Gallery: the birds of St James’s Park
London is blessed with many parks and green spaces and every Londoner has a favourite. Mine is St James’s Park. I love it for its views, its sense of history, its beautiful lake, and for its birdlife. The park was originally created by King James I who had the marshland here drained to create a park for his palace at Whitehall, where he kept a collection of exotic animals including camels, crocodiles and even an elephant
Gallery: a Grey Heron at Osterley Park (and friends)
The elegant Georgian house at Osterley Park was once home to the wealthy banking family, the Childs. Queen Elizabeth I visited the manor house that once stood on this site, and the present house, designed by Robert Adam, has seen many other wealthy and important visitors over the years. The view of the house from the far side of the large lake is particularly pretty, even on the November day when we last visited.
Bird weekly #52: birds with long tail feathers
Wow, so Lisa has entrusted me as guest host for this week’s Bird Weekly Challenge! It’s an honour, but also a somewhat daunting task. Unlike Lisa I’m no expert bird-watcher; I just like seeing them and trying to photograph them. And while I like to know the name of a species, the main interest for me is the challenge of trying to photograph something so elusive, so constantly mobile, as many birds are.
Gallery: owl portraits, striped and speckled
Owls are hunters, birds of prey. And like all birds of prey they pursue other animals for food, something that not everyone is comfortable with. But they are also very beautiful, with delicate markings on their feathers – spots and stripes that frame their faces, adorn their wings and bodies. They are among my favourite birds.
Gallery: playing with a selective colour technique
Lisa has set an unusual challenge, the selective colour editing of photos. It’s one that really attracted me to have a go. I love fiddling with my photos, as regular readers will know (I call it editing but really it’s quite often just fiddling!) So the idea of removing much of the colour in an image to leave just a splash appealed to me.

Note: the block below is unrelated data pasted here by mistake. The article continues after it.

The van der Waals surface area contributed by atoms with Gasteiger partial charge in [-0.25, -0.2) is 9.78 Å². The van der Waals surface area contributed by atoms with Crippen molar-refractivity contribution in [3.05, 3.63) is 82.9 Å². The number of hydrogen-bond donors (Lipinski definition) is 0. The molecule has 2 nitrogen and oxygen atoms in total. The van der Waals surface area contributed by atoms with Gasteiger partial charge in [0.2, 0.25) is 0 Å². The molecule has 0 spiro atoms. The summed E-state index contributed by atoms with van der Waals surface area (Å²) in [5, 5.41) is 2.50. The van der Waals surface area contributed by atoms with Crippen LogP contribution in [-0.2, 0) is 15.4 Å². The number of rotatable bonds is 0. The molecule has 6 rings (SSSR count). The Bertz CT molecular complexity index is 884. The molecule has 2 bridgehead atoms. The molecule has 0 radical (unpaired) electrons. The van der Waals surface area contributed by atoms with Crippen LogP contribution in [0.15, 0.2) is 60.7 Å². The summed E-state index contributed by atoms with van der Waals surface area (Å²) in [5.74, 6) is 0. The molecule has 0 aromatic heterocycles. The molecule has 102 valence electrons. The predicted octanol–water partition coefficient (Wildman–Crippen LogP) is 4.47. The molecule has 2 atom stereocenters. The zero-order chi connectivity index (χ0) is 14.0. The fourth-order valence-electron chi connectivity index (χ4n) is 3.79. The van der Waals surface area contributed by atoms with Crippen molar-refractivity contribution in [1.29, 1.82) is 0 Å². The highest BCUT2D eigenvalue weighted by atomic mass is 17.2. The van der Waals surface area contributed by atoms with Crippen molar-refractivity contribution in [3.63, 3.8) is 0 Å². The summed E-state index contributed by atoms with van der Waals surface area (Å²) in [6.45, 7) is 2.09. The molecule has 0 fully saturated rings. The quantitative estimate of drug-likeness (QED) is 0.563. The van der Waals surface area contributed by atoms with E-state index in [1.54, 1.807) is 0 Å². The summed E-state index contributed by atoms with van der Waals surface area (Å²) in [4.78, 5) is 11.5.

Gallery: meet Steven the Seagull and some friends
Not many gulls are as famous as Steven. Said to be Estonia’s most photographed seagull, he lives in Tallinn and is often seen on the viewing platform overlooking the Lower Town. He has featured in hundreds of tourist photos and became so famous that in 2016 he got his own Instagram account.
Blue feet, red feet, any coloured feet …
There are several species indelibly linked in the mind with the Galápagos Islands, and one of these is certainly the blue-footed booby. The distinctive feet that give it its name, almost turquoise in colour, really are as bright and bizarre-looking as they seem in the photos!
Gallery: Bald Eagles, American Robins and more
We travel to see things we cannot see at home: different cultures, different landscapes, different wildlife. It’s easy to think that because we share a common language, Britons visiting the US might find it too much like home. But I've never found it so.
Gallery: the flamingos of the Salar de Atacama
The only way to properly appreciate the vastness of Chile’s Salar de Atacama would be to fly over it; but a visit at ground level offers a spectacular sight of the varied colours of this unworldly landscape. Before you visit the Atacama you will no doubt read or be told that it is the driest non-polar desert in the world, with no significant rainfall for 400 years. It is surprising then to arrive at the Laguna Chaxa and see so much water!
Gallery: discovering birdlife in Bushy Park
London’s eight Royal Parks comprise areas of land that was originally owned by the monarchy and used by them for recreation, mostly hunting, of the royal family. Today the parks are all freely open to the public and are one of the delights of London. Bushy Park is one of them, less famous perhaps than its city centre cousins such as Hyde Park or Kensington Gardens, but with lots to offer those who visit.